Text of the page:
THE Pacific must act now to stop Oceanic White Tip Shark from extinction.
With White Tip stocks standing at five per cent of the original stock, the Worldwide Fund for Nature has called for an immediate recovery plan for the species.
John Tanzer of WWF International said urgent action was required to start rebuilding the oceanic whitetip population and to ensure that no other open ocean shark or ray ended up near extinction.
“It is unbelievable that a species that could be counted in the millions in the past is now facing extinction in the Western and Central Pacific Ocean, an area covering almost per cent of the Earth’s surface,” Tanzer said.
“The fact that overfishing for the oceanic whitetip is ongoing, in spite of the official catch and retention ban (a prohibition to intentionally catch and, if accidentally caught, to keep on board) that has been in place since 2011, points to the Western and Central Pacific Fishing Commission’s inability to manage fishing impacts on this species.’’
The WWF statement preceded the 16th WCPFC Regular Session in Port Moresby.
In the late 1990s, Oceanic Whitetip Sharks were the most common shark in the tropical oceans.
Scientists have described the situation for the species as catastrophic, especially in the Western and Central Pacific.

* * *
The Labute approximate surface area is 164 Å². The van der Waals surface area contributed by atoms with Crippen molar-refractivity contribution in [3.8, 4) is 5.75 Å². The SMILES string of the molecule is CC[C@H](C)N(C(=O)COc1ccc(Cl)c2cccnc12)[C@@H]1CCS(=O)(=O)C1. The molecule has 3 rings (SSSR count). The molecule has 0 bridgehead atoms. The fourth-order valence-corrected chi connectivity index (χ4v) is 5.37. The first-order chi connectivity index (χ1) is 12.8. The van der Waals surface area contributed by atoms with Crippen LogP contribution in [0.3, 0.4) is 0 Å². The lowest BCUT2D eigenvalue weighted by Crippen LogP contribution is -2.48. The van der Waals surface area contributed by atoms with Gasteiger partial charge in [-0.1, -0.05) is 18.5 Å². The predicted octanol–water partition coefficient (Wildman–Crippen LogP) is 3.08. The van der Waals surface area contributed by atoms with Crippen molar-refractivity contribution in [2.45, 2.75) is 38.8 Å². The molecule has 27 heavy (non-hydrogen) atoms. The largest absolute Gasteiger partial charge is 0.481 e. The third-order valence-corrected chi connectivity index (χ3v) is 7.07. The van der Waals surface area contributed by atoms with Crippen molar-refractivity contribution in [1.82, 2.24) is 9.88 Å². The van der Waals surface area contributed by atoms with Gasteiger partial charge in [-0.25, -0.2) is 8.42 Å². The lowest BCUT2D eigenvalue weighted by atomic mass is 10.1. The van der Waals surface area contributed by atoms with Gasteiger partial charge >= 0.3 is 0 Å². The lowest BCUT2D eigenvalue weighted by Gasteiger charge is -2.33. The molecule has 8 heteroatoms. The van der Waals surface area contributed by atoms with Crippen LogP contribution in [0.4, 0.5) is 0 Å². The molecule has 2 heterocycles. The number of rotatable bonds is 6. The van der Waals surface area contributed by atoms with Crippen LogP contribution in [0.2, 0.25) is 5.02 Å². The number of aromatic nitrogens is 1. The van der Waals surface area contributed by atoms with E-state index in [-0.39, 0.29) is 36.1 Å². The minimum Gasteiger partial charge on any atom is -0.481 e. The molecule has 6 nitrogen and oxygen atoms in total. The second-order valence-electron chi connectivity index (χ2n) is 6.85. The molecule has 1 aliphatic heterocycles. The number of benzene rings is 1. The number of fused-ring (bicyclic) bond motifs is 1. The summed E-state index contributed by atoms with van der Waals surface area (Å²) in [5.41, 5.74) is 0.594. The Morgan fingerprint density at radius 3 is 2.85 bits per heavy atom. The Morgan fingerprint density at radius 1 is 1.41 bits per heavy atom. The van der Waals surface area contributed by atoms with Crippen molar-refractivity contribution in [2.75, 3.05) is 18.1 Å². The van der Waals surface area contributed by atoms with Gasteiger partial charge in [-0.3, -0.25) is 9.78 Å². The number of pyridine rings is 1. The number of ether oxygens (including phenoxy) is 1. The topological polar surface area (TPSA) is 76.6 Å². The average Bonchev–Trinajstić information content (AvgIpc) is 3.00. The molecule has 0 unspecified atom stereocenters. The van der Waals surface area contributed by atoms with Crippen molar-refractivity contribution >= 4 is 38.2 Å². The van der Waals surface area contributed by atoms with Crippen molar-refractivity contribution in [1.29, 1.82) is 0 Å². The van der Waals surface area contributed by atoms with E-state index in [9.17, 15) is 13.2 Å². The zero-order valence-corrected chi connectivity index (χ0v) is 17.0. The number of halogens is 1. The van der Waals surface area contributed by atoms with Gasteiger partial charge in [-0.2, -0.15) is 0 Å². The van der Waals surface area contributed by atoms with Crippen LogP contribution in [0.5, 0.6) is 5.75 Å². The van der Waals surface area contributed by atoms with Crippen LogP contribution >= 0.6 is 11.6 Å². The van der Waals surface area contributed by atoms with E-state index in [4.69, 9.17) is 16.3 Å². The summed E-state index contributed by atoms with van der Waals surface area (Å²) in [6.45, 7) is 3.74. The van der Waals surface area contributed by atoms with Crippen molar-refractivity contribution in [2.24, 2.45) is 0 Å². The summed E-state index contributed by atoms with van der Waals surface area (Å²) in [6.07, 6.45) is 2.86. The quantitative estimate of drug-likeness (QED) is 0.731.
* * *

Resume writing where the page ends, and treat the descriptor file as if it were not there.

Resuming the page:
“Whether targeted for their highly prized fins for the international shark fin trade or caught accidentally (as “bycatch”) when fishing for tuna in the high seas, their population has plummeted drastically due to overfishing,” a WWF report said.
“(The) WWF urges members of the Western and Central Pacific Fisheries Commission (WCPFC) to prevent extinction of the oceanic whitetip shark by supporting the development of a recovery plan.”
The WWF wants WCPFC member states to adopt science-based solutions to prevent the potential extinction of the Oceanic Whitetip Shark and improve the plight of other sharks and rays harvested in the Pacific
During the Port Moresby talks, leaders will be asked to finalise and adopt a comprehensive conservation and management plan and catch quotas for all sharks and rays.
“With important decisions made by WCPFC only once a year and their consent-based decision-making process, it is of utmost importance that all member states take action and agree to adopt the recommended, science-based measures,’’ said Dr Andy Cornish, the WWF’s of shark and ray conservation programme.
“Only this way WCPFC will be able to conserve sharks – including the oceanic whitetip – and move fisheries towards a sustainable future.”
Sharks and rays, including the Oceanic Whitetip Shark, continue to make up a large percentage of annual bycatch – mostly by long-line fishing fleets - in the Western and Central Pacific.
Conservationists believe overfishing is the major threat to the 1200 species of sharks and rays known to science, with 25 per cent threatened with extinction back in 2014
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